This Is Not a Christmas Editorial!

Cornelia Weise*a, Winfried Riefa

Clinical Psychology in Europe, 2020, Vol. 2(4), Article e5433, https://doi.org/10.32872/cpe.v2i4.5433

Published (VoR): 2020-12-23.

*Corresponding author at: Division of Clinical Psychology and Psychotherapy, Department of Psychology, Philipps-University of Marburg, Gutenbergstrasse 18, 35032 Marburg, Germany. E-mail: weise@uni-marburg.de

This is an open access article distributed under the terms of the Creative Commons Attribution License (https://creativecommons.org/licenses/by/4.0), which permits unrestricted use, distribution, and reproduction in any medium, provided the original work is properly cited.

When the two editors-in-chief of this journal met to discuss whether we should strive for a Christmas editorial this year, it was a moment of desperation. We began brainstorming potential topics over Zoom. It had been the fourth video conference on a Friday afternoon for both of us, and we were starting to experience headaches, fatigue, vision and concentration problems, as well as annoying noises in the ear. And we also felt that we are tired of speaking and writing about all the events that characterized this very special year. Last but not least we considered: Is a Christmas editorial still contemporary and fresh, especially if we want to express our openness to the diversity of people, cultures, and religions?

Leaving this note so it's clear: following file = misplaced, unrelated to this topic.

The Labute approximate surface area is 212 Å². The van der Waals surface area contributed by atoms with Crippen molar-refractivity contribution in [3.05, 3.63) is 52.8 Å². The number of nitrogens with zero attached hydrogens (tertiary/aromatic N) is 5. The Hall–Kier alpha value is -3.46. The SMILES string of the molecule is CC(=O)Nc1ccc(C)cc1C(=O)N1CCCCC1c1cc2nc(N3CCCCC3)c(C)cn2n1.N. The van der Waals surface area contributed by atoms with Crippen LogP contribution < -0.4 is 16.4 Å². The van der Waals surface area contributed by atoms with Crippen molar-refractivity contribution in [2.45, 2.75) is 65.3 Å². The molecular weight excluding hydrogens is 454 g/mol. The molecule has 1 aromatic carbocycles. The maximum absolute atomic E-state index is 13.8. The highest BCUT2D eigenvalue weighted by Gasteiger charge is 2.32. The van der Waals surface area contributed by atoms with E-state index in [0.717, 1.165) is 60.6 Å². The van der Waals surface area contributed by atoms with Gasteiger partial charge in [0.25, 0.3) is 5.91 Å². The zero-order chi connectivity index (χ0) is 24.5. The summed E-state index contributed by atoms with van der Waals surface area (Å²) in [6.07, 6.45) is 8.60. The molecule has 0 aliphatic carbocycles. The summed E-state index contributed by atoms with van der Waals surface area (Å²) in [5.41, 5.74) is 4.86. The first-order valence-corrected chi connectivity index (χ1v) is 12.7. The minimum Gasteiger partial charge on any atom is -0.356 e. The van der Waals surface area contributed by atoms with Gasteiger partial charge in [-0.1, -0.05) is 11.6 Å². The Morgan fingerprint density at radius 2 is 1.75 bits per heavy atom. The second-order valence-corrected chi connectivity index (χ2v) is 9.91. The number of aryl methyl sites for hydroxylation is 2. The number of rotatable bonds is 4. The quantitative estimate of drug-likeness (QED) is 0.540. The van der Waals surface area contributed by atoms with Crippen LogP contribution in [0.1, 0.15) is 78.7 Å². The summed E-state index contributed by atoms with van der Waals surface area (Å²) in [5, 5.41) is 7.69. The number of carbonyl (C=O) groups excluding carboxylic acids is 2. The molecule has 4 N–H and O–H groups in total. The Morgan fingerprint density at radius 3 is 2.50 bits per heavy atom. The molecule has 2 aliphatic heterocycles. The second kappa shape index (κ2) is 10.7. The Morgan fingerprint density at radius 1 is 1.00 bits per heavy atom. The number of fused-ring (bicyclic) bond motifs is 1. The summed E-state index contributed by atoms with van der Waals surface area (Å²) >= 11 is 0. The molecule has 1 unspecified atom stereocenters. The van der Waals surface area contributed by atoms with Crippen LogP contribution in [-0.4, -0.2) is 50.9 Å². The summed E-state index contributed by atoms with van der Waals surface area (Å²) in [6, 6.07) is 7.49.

We started by investigating the background of Christmas, and we did it empirically (what else would you expect?). A word search in the Bible with typical, Christmas-associated items seemed a good way to start to evaluate religious chauvinism. However, neither “Rudolph, the red nosed reindeer” nor “Christmas tree” led to any hits. Wikipedia informed us that the Christmas tree goes back to the days of Nordic tribes, and many rituals of the end-of-the-year season have their roots in profane rites of celebrating the longest night. After a period of searching, even the origin of Santa Claus became more and more blurred. The white-bearded male with a BMI of >35 does not resemble any head of most popular religions in Europe. Eventually we decided that writing a Christmas editorial is not cultural chauvinism, but rather that it is more of a chance to reflect before the year ends on what has happened in 2020. But to be on the safe side: This is not a Christmas editorial.

So what should we write about? Many themes came to mind that we were tired to talk or write about. A virus posed a threat to all of us, but are our readers really keen to hear even more about the C-word at the very end of the year? Although some aspects are still worth mentioning, even in a Not-a-Christmas-Editorial. This year we learned so much about Zooming, break-out rooms, and personal background preferences. What, for example, is the clinical implication of people preferring a Spiderman-virtual-background vs. a fake office background, or how relevant are the number of kids and cats appearing in the speaker's background? Is it really true that nations differed in terms of the choice of goods hoarded during lockdowns? Are these preferences really related to the people's mental health status in the respective countries, e.g. weed in the Netherlands, feta cheese in Greece, toilet paper in Germany, or wine and condoms in France? With a clear preference to migrate to France, we ended this discussion.